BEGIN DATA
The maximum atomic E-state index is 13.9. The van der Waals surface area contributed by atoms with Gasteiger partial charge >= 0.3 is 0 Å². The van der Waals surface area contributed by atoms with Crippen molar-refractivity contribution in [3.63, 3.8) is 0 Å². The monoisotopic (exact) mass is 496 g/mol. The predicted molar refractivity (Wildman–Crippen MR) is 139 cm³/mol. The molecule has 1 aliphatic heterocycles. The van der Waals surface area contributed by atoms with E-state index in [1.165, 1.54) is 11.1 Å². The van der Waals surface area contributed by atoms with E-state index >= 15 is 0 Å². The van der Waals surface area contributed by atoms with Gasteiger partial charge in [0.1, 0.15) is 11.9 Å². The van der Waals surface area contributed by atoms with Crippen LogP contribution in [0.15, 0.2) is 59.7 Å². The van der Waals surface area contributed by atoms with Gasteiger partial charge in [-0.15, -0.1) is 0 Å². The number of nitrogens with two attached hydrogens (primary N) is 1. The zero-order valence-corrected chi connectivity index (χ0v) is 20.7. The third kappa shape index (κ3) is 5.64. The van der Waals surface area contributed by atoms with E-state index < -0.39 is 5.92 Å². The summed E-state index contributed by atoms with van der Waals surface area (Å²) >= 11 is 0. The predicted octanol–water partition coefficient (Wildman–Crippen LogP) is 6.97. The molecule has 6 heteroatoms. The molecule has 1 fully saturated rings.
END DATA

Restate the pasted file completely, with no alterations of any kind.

The maximum atomic E-state index is 13.9. The van der Waals surface area contributed by atoms with Gasteiger partial charge >= 0.3 is 0 Å². The van der Waals surface area contributed by atoms with Crippen molar-refractivity contribution in [3.63, 3.8) is 0 Å². The monoisotopic (exact) mass is 496 g/mol. The predicted molar refractivity (Wildman–Crippen MR) is 139 cm³/mol. The molecule has 1 aliphatic heterocycles. The van der Waals surface area contributed by atoms with E-state index in [1.165, 1.54) is 11.1 Å². The van der Waals surface area contributed by atoms with E-state index >= 15 is 0 Å². The van der Waals surface area contributed by atoms with Gasteiger partial charge in [0.1, 0.15) is 11.9 Å². The van der Waals surface area contributed by atoms with Crippen LogP contribution in [0.15, 0.2) is 59.7 Å². The van der Waals surface area contributed by atoms with Gasteiger partial charge in [-0.15, -0.1) is 0 Å². The number of nitrogens with two attached hydrogens (primary N) is 1. The zero-order valence-corrected chi connectivity index (χ0v) is 20.7. The third kappa shape index (κ3) is 5.64. The van der Waals surface area contributed by atoms with E-state index < -0.39 is 5.92 Å². The summed E-state index contributed by atoms with van der Waals surface area (Å²) >= 11 is 0. The predicted octanol–water partition coefficient (Wildman–Crippen LogP) is 6.97. The molecule has 6 heteroatoms. The molecule has 1 fully saturated rings.